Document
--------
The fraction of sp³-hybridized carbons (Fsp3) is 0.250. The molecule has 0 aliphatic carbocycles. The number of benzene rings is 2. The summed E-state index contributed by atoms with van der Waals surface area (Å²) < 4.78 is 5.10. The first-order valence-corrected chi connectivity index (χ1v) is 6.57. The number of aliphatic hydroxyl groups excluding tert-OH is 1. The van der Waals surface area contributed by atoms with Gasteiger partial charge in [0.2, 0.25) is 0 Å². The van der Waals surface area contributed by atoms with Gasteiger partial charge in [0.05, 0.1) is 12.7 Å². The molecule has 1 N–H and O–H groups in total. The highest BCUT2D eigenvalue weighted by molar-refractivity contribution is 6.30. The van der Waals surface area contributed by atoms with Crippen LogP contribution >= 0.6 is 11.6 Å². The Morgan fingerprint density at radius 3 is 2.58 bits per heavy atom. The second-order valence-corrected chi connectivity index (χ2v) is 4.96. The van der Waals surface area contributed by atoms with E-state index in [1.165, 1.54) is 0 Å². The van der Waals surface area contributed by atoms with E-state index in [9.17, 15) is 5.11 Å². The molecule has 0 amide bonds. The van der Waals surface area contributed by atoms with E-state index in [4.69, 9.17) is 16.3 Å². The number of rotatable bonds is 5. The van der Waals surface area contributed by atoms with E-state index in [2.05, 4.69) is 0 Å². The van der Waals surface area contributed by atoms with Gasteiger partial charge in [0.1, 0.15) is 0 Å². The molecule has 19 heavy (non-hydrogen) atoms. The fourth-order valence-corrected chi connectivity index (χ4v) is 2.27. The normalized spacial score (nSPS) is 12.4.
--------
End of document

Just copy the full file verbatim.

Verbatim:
The fraction of sp³-hybridized carbons (Fsp3) is 0.250. The molecule has 0 aliphatic carbocycles. The number of benzene rings is 2. The summed E-state index contributed by atoms with van der Waals surface area (Å²) < 4.78 is 5.10. The first-order valence-corrected chi connectivity index (χ1v) is 6.57. The number of aliphatic hydroxyl groups excluding tert-OH is 1. The van der Waals surface area contributed by atoms with Gasteiger partial charge in [0.2, 0.25) is 0 Å². The van der Waals surface area contributed by atoms with Gasteiger partial charge in [0.05, 0.1) is 12.7 Å². The molecule has 1 N–H and O–H groups in total. The highest BCUT2D eigenvalue weighted by molar-refractivity contribution is 6.30. The van der Waals surface area contributed by atoms with Crippen LogP contribution >= 0.6 is 11.6 Å². The Morgan fingerprint density at radius 3 is 2.58 bits per heavy atom. The second-order valence-corrected chi connectivity index (χ2v) is 4.96. The van der Waals surface area contributed by atoms with E-state index in [1.165, 1.54) is 0 Å². The van der Waals surface area contributed by atoms with E-state index in [9.17, 15) is 5.11 Å². The molecule has 0 amide bonds. The van der Waals surface area contributed by atoms with E-state index in [4.69, 9.17) is 16.3 Å². The number of rotatable bonds is 5. The van der Waals surface area contributed by atoms with E-state index in [2.05, 4.69) is 0 Å². The van der Waals surface area contributed by atoms with Gasteiger partial charge in [0.1, 0.15) is 0 Å². The molecule has 19 heavy (non-hydrogen) atoms. The fourth-order valence-corrected chi connectivity index (χ4v) is 2.27. The normalized spacial score (nSPS) is 12.4.